Junto Magazine Vol2_Issue2 - Page 18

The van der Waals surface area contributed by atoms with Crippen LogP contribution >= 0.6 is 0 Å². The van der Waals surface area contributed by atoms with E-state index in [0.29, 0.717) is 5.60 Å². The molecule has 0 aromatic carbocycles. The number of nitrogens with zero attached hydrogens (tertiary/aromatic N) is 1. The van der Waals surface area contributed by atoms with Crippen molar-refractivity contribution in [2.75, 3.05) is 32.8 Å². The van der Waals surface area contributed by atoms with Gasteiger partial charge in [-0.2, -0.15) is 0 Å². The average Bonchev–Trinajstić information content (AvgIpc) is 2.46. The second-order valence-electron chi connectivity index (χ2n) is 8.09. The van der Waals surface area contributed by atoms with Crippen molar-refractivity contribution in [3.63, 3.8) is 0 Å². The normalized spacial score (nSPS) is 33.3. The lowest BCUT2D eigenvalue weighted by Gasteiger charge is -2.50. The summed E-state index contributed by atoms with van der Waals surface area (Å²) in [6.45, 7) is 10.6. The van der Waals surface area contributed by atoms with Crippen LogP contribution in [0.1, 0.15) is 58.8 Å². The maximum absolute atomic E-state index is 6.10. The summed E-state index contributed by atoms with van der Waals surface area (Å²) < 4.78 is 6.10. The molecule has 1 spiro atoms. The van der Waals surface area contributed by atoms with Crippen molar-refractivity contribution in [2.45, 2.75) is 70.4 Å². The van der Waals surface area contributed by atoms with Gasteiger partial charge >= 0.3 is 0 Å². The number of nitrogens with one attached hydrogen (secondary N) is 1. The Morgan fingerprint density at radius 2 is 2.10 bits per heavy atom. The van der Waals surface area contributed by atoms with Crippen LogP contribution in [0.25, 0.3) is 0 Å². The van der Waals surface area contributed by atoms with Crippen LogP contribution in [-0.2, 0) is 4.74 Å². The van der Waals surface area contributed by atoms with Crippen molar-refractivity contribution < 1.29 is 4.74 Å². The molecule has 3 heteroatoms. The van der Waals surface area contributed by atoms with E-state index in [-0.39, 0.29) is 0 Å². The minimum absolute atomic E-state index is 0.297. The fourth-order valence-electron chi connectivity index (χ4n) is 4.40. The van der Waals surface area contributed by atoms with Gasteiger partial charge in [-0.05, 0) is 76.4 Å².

Junto Magazine, Volume 2 Issue 2 Junto Magazine Talks With Writer and Director, Allison Burnett Samantha Oty Allison Burnett is a man of many tal- ents. He has written screenplays for sev- eral movies including Autumn in New York (2000), Gone (2012), and Feast of Love (2007). He also wrote and direct- ed Ask Me Anything, the film adaptation of his novel Undiscovered Gyrl and stars Britt Robertson, Justin Long, Martin Sheen, and Christian Slater. sketches for school variety shows. I grew more serious my senior year in college when I won Northwestern University’s annual playwriting competition. That same year I also began to write short sto- ries and submit them to magazines, where they did not have a prayer of getting pub- lished. After I had graduated from col- lege, I moved to New York City. I originally reached out the author and director Allison Burnett for my own needs. Ask Me Anything stuck with me in a way I didn’t expect when I put it on for background noise one night over Christ- mas break. I decided that I wanted to in- voke the same emotion with my playwrit- ing, so I thought “Why not just adapt it for the stage?” At this point in my life, I thought I was going to be an actor. But after get- ting the lead role in a George Bernard Shaw one-act, which was performed, most nights, for fewer than ten people, I threw in the towel. Not only was acting a dog’s life, but writing came much more easily to me. When I wrote, hours passed like minutes. At twenty-one years old, I committed myself to playwriting. I sent Allison an email about how much I enjoyed the coming-of-age sto- ry of Katie Kampenfelt, which she tells through a series of blog posts, and that with his blessing I would love to adapt it for the stage. To my surprise, he re- sponded within 30 minutes and seemed enthused by the idea. He also agreed to be interviewed for Junto Magazine. Ten years later, I was still living in Manhattan. I had written several plays, short stories, and novels, but had received almost no validation for my work. Wea- ry of struggling in anonymous poverty, I moved to Los Angeles to write screen- plays, which I knew had to be far easier than writing plays or novels. Why did you choose to pursue writ- ing, specifically screenwriting, for a career? It’s not usually something that comes up on high school career apti- tude tests. I wrote short stories as a kid. In high school and college, I wrote comedy Within a year, I was making a living as a screenwriter. A few years later, I sold my first big script. It was only after I had been validated in this way, that I had the peace of mind and financial security to go back to writing fiction. I looked over everything I had written in my twenties, which I had dismissed as the mere fruits